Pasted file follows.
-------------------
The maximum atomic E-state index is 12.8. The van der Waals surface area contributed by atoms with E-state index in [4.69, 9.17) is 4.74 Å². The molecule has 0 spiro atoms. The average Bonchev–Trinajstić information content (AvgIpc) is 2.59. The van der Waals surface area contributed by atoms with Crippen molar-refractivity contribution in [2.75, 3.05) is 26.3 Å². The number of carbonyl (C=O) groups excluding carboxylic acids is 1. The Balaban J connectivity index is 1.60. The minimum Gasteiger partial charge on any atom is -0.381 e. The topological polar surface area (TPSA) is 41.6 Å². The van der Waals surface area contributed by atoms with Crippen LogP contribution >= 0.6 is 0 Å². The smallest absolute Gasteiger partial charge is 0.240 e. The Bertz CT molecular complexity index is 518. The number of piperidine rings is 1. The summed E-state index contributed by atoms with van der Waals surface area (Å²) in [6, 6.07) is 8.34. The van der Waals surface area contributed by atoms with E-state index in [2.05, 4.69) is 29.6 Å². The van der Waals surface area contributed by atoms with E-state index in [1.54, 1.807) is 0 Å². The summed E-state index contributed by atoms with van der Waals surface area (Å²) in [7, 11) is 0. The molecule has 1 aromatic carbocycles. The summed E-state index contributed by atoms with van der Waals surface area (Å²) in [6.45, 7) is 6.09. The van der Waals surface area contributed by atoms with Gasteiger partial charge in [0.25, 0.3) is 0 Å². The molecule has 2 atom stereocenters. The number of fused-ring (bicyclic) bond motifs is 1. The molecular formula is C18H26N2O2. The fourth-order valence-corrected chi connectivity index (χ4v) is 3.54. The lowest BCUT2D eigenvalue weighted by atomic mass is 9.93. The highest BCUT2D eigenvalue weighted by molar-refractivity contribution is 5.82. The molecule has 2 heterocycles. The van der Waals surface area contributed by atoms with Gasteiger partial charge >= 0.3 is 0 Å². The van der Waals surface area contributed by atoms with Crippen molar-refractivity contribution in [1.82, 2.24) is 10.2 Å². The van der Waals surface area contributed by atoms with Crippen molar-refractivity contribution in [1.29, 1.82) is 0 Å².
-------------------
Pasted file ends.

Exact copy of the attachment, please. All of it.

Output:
The maximum atomic E-state index is 12.8. The van der Waals surface area contributed by atoms with E-state index in [4.69, 9.17) is 4.74 Å². The molecule has 0 spiro atoms. The average Bonchev–Trinajstić information content (AvgIpc) is 2.59. The van der Waals surface area contributed by atoms with Crippen molar-refractivity contribution in [2.75, 3.05) is 26.3 Å². The number of carbonyl (C=O) groups excluding carboxylic acids is 1. The Balaban J connectivity index is 1.60. The minimum Gasteiger partial charge on any atom is -0.381 e. The topological polar surface area (TPSA) is 41.6 Å². The van der Waals surface area contributed by atoms with Crippen LogP contribution >= 0.6 is 0 Å². The smallest absolute Gasteiger partial charge is 0.240 e. The Bertz CT molecular complexity index is 518. The number of piperidine rings is 1. The summed E-state index contributed by atoms with van der Waals surface area (Å²) in [6, 6.07) is 8.34. The van der Waals surface area contributed by atoms with E-state index in [2.05, 4.69) is 29.6 Å². The van der Waals surface area contributed by atoms with E-state index in [1.54, 1.807) is 0 Å². The summed E-state index contributed by atoms with van der Waals surface area (Å²) in [7, 11) is 0. The molecule has 1 aromatic carbocycles. The summed E-state index contributed by atoms with van der Waals surface area (Å²) in [6.45, 7) is 6.09. The van der Waals surface area contributed by atoms with Gasteiger partial charge in [0.25, 0.3) is 0 Å². The molecule has 2 atom stereocenters. The number of fused-ring (bicyclic) bond motifs is 1. The molecular formula is C18H26N2O2. The fourth-order valence-corrected chi connectivity index (χ4v) is 3.54. The lowest BCUT2D eigenvalue weighted by atomic mass is 9.93. The highest BCUT2D eigenvalue weighted by molar-refractivity contribution is 5.82. The molecule has 2 heterocycles. The van der Waals surface area contributed by atoms with Gasteiger partial charge >= 0.3 is 0 Å². The van der Waals surface area contributed by atoms with Crippen molar-refractivity contribution in [1.82, 2.24) is 10.2 Å². The van der Waals surface area contributed by atoms with Crippen molar-refractivity contribution in [1.29, 1.82) is 0 Å².